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The eternal blade prestige class from Tome of Battle gets a "blade guide" as a class feature at 1st level. The blade guide is a Fine-sized incorporeal entity with HP and saving throw bonuses equal to the eternal blade's, AC 18, and Fly (perfect) 30 ft. It can speak telepathically with the eternal blade, and 10 minutes/level each day, it can manifest more fully and speak normally. It has no senses of its own, aware only of what the eternal blade is, and has zero skill ranks, feats, Hit Dice, or ability scores.

Tome of Battle also says that if the blade guide is destroyed, or it somehow moves out of the eternal blade's line of effect, it reappears in the eternal blade's space in 1d6 rounds.

So what happens when a hunter of the dead (Complete Warrior) kills the blade guide? The hunter of the dead's 10th-level class feature, True Death, says that any undead the hunter kills cannot rise again as undead.

Or what about some kind of trap for incorporeal creatures? Banishment? Mage's disjunction?

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    \$\begingroup\$ Could you edit the question for clarity, please? What specific problem involving this situation did you face? \$\endgroup\$ – Brian Ballsun-Stanton Mar 16 '15 at 5:35
  • \$\begingroup\$ @BrianBallsun-Stanton Done. \$\endgroup\$ – KRyan Mar 17 '15 at 14:01
  • \$\begingroup\$ Does Tome of Battle explicitly say the Blade Guide is treated as undead? I don't recall seeing that detail when I read the book. \$\endgroup\$ – Cobalt Mar 17 '15 at 14:39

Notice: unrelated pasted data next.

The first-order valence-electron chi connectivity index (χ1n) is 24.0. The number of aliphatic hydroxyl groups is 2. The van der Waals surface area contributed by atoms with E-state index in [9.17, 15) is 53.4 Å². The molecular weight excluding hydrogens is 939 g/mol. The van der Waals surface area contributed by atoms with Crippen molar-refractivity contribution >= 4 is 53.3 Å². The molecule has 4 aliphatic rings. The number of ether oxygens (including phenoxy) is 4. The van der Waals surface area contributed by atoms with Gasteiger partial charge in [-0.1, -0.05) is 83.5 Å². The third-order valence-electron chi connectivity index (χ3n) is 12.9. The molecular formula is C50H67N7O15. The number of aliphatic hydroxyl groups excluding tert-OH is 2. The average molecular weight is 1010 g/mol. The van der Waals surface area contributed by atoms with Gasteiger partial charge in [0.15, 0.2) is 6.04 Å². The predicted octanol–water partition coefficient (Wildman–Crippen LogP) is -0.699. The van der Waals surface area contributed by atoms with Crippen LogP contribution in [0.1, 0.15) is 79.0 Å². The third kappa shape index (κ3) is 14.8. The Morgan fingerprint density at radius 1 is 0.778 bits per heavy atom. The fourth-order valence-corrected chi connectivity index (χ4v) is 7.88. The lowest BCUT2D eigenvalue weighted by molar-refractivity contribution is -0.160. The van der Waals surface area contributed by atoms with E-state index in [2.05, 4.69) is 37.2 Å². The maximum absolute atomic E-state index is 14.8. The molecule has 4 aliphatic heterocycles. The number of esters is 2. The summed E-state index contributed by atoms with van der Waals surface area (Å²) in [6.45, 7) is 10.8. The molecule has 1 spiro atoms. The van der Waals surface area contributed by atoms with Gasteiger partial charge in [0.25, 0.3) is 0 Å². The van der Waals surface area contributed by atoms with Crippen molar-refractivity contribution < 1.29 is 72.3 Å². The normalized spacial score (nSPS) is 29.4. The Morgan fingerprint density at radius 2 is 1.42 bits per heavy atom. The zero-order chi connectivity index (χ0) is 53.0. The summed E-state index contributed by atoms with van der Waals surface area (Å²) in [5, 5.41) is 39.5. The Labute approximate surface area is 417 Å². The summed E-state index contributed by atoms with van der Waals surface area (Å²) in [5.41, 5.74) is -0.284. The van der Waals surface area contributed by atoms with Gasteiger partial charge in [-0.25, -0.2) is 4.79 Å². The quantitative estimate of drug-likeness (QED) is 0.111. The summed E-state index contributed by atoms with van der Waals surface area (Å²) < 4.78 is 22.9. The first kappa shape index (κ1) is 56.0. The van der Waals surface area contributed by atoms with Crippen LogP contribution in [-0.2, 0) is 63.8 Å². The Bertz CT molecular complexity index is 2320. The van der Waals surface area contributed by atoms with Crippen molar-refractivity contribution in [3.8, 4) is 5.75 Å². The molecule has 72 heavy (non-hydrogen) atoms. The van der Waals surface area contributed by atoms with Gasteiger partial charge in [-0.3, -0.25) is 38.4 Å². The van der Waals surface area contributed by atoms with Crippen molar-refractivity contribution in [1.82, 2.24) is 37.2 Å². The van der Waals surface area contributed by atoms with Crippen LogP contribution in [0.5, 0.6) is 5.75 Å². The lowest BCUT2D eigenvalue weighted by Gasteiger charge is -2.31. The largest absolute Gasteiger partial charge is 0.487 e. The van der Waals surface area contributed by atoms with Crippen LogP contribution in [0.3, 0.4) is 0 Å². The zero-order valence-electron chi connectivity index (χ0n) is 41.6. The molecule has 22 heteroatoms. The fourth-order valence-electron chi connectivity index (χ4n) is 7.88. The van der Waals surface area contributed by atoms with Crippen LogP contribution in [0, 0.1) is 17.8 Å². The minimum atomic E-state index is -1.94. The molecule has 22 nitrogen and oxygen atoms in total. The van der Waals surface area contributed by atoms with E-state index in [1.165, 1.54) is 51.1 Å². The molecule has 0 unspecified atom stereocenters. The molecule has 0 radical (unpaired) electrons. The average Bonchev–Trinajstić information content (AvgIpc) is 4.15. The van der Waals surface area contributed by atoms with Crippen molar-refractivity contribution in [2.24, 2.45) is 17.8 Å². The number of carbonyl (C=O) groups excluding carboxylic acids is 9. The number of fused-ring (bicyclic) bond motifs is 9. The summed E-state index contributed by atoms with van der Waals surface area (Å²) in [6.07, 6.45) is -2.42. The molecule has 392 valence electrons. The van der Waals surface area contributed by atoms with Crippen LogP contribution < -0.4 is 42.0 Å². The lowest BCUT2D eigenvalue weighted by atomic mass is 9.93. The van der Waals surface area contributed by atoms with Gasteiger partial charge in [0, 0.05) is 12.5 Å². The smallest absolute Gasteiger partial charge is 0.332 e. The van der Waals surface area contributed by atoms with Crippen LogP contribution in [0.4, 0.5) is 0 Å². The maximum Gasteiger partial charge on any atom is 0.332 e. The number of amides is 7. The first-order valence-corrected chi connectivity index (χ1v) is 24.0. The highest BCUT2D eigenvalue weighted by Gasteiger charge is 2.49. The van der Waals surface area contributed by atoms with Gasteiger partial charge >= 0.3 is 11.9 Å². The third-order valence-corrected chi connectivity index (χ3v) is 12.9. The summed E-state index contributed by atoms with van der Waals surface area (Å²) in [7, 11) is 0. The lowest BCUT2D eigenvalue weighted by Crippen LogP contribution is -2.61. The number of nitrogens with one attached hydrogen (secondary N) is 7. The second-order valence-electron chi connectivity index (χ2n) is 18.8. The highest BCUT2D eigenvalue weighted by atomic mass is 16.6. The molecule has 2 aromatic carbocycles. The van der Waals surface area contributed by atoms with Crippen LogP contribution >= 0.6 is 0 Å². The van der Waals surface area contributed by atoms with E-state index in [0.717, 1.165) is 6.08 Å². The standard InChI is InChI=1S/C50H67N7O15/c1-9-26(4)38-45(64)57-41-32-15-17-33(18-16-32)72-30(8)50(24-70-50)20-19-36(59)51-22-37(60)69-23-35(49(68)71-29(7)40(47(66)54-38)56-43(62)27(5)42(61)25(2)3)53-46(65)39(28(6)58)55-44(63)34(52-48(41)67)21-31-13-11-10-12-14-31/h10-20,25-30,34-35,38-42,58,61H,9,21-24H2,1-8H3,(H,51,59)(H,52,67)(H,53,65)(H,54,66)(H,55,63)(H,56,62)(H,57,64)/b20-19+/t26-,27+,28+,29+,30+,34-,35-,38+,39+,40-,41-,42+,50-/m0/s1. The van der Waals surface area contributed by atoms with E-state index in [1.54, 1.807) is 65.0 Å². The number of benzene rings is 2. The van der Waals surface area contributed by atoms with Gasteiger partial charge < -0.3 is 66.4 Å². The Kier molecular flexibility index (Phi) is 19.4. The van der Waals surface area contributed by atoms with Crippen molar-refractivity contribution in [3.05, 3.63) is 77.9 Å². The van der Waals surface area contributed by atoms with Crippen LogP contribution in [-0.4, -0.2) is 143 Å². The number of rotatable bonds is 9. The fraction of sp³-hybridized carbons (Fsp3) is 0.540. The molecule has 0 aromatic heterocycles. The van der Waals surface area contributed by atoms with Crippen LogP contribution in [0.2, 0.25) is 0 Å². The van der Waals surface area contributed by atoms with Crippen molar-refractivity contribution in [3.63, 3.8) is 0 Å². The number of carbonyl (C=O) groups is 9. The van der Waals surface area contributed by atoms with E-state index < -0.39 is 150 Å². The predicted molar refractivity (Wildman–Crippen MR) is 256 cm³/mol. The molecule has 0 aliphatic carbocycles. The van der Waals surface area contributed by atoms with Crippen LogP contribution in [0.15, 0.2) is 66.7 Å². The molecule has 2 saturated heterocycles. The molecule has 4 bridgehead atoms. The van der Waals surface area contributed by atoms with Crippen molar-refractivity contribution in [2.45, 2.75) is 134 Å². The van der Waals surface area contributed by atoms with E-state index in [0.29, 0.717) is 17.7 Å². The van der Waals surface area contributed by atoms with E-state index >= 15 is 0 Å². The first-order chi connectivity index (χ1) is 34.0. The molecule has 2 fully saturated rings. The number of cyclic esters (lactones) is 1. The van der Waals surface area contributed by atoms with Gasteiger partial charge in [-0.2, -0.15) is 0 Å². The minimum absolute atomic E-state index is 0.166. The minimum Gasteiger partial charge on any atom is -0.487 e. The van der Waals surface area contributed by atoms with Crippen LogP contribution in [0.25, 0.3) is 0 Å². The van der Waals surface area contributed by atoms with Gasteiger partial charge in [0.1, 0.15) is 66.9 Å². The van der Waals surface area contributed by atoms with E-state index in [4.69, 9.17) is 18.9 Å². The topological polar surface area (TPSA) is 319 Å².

• \$\begingroup\$ @KRyan Heroic copyedit! \$\endgroup\$ – SevenSidedDie Mar 17 '15 at 15:35
  • \$\begingroup\$ @Cobalt It does not. This question has an answer, which will incorporate that fact, as well as the fact that it’s not only neither an undead nor an outsider, it isn’t a creature at all: it’s a manifestation of a creature that is elsewhere. It’s closer to astral projection than anything else, though obviously there are differences. \$\endgroup\$ – KRyan Mar 17 '15 at 15:53
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The blade guide is not a creature – it is a projection

The blade guide isn’t a creature in the first place. It’s never actually called a creature, nor given any type. It is called a “spirit,” and it is that based on the definition of spirit given in Complete Divine, but that definition does not require that the spirit be a creature.

Furthermore, “creature” is well-defined, and the blade guide doesn’t qualify:

Anything with no Wisdom score is an object, not a creature. Anything without a Wisdom score also has no Charisma score.

Anything with no Charisma score is an object, not a creature. Anything without a Charisma score also has no Wisdom score.

[The blade guide] lacks [...] ability score modifiers.

Since the blade guide does not have Wisdom or Charisma, it is not a creature. So what is it? Tome of Battle has that answer, too:

The guide is the physical manifestation of a spirit that resides on the Outer Planes.

Thus, we see that the guide does fit the definition of “spirit” given in Complete Divine – specifically the fourth bullet point, “Creatures in astral form or with astral bodies.” The blade guide isn’t, itself, a creature, it is the projection or manifestation of one. It’s just a supernatural effect.

For anything that can possibly happen to a blade guide, there is one of two results

Either blade guide ignores the effect, as it does not apply to the blade guide, or it is destroyed and reappears 1d6 rounds later in the eternal blade’s space. There is literally no other possible result.